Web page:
Bomb or backlash? GOP Pennsylvania Senate Primary Wrong Turn Leaves Questions For Jeff Bartos And Sean Parnell
WASHINGTON – Allies of Republican Senate candidate Jeff Bartos continued his attack on GOP rival Sean Parnell, highlighting protection orders sought by Parnell’s wife – but party insiders are divided over who suffers the worst political fallout .
On Monday night, a political action committee aligned with Bartos aired a 30-second commercial during the Eagles-Cowboys game that highlighted the derogatory comments about women Parnell made in 2019 and briefly praised the temporary orders of protection against abuse issued against him after allegations by his ex-wife.
Longer versions of the ad, which draws on a burst of Montgomery County developer Bartos, launched in early September, also air online and on streaming services for an additional week, according to the Super PAC of Jobs for Our Future. Each reports how Bartos’ allies continue to try to derail Parnell after the Pittsburgh-area veteran won the coveted endorsement of former President Donald Trump.
Little is known about what motivated the two orders issued against Parnell in 2017 and 2018; both were lifted after he and his wife appeared before the judges, and the orders were later struck down. Parnell said his comments on women were on a television segment intended for comedy.
Republicans are divided over whether the ugly early clash slowed Parnell’s momentum or backfired on Bartos.
Some say Parnell’s orders and comments should give the GOP a break on the top favorite in a Senate race with national implications.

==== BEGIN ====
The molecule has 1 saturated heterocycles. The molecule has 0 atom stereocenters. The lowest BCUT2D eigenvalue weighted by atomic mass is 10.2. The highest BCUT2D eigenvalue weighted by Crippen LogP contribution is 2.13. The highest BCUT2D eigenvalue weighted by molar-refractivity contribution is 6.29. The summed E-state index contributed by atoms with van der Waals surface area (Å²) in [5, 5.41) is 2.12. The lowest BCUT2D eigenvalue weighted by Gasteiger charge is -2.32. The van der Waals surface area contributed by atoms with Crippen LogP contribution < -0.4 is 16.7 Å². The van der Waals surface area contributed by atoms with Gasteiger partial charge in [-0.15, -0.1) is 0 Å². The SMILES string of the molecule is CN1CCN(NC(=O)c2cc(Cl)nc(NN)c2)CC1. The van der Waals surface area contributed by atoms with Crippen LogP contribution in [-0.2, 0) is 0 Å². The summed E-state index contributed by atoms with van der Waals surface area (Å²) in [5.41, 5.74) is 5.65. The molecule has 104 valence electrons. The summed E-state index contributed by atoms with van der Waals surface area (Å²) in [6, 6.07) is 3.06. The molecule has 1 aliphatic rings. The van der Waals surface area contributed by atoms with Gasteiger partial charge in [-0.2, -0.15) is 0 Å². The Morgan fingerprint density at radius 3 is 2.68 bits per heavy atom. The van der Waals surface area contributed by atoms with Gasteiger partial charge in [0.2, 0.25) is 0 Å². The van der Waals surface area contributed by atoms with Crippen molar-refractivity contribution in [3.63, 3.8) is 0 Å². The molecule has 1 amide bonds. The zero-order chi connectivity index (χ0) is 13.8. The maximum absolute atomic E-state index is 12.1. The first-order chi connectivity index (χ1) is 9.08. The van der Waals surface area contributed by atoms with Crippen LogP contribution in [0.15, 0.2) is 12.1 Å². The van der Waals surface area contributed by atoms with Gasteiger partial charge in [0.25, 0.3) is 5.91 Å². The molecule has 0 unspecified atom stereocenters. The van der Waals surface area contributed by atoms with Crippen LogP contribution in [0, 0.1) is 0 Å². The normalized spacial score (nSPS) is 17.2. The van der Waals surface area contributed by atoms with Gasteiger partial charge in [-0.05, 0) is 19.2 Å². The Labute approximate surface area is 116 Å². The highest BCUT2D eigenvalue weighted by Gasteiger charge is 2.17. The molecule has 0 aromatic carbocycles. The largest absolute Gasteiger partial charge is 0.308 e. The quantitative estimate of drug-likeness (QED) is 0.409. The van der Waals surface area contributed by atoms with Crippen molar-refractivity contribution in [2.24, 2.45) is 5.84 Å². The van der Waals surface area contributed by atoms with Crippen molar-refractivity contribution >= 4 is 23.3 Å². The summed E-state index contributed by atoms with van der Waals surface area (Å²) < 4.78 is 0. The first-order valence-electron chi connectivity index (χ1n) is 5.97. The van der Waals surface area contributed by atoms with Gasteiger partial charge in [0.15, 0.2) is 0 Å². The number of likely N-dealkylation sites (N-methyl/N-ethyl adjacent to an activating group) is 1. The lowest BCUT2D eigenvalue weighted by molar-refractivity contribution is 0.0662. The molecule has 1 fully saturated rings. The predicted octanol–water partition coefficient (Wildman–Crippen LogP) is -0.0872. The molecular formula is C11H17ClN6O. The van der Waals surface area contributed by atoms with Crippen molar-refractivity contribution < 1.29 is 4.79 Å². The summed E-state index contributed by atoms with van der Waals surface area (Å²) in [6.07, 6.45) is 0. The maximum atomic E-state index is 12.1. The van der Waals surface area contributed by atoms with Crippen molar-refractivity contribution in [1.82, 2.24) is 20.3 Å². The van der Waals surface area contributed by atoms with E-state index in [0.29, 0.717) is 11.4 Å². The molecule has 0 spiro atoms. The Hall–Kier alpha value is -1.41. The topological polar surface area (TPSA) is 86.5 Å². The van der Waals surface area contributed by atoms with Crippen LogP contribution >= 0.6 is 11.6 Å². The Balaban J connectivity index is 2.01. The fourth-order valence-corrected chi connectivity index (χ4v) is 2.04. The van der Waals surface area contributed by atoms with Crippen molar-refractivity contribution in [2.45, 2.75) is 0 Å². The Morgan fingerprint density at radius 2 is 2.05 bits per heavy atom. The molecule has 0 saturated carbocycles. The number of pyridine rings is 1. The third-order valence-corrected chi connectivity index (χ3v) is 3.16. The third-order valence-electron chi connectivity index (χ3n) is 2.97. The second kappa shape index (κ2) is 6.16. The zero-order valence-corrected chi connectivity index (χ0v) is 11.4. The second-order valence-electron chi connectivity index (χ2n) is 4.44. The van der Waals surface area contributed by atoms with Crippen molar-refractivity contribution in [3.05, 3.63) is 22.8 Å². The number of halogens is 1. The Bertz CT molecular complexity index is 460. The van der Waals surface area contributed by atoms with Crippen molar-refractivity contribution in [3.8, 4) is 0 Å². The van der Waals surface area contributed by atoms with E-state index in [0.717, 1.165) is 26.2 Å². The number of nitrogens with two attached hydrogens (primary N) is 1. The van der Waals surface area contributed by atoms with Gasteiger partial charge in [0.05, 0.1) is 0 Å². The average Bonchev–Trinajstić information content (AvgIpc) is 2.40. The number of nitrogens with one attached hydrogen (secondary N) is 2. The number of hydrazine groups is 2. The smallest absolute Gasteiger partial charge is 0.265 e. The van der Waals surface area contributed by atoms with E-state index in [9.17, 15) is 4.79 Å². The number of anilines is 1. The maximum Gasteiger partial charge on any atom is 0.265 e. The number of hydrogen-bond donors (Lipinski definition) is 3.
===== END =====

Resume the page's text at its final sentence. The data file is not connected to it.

Pennsylvania Treasurer Stacy Garrity, a Bartos supporter and the most senior elected woman in state politics, called the accusations against Parnell “extremely disturbing” and called on him to explain them “openly and fully”.
“Sean Parnell served our country honorably and at the cost of great personal sacrifice in the war on terrorism. However, his attitude towards women is troubling, as are the unanswered questions about court documents, ”Garrity said in an interview after The Inquirer first reported the charges. “As a woman and a veteran, I think Sean should answer all of these questions openly and fully.”
Garrity said his concerns had “absolutely nothing to do with” his early approval of Bartos. (Parnell’s camp notes that Bartos also contributed to Garrity’s campaign last year.)
READ MORE: Sean Parnell’s wife has requested protection orders against him. Pennsylvania Senate race rival Jeff Bartos said it made him “unelected.”
The Inquirer asked nine Pennsylvania GOP insiders about it. Few were willing to speak publicly about the fight, but some argued that it had raised enough concern to at least slow Parnell’s hopes of consolidating his support after gaining Trump’s backing.
Bartos launched the attack days after approval. Several Republicans worried on how revelations of protection orders will be viewed by women in the suburbs, a critical voting bloc.
Others say the real damage was done to Bartos, who they say dropped his biggest bomb early, and that was a dud. Instead, they say, he faced an even more backlash for addressing such a personal issue, nearly nine months before the primary.
“It is a testimony of [Parnell] and his team that he survived the first 48 hours and the following 14 days “after Bartos released the details, said Vince Galko, a Republican strategist from Chester County who is not aligned with any of the candidates.” He always remains the leader.
Heather Heidelbaugh, lawyer for Parnell’s campaign and GOP candidate for state attorney general last year, said voters “deserve more” from a statewide candidate.
“The citizens of the Commonwealth of Pennsylvania should pay close attention to the depths into which Mr. Bartos will go in an attempt to distort the facts,” Heidelbaugh said in a statement provided by the Parnell campaign.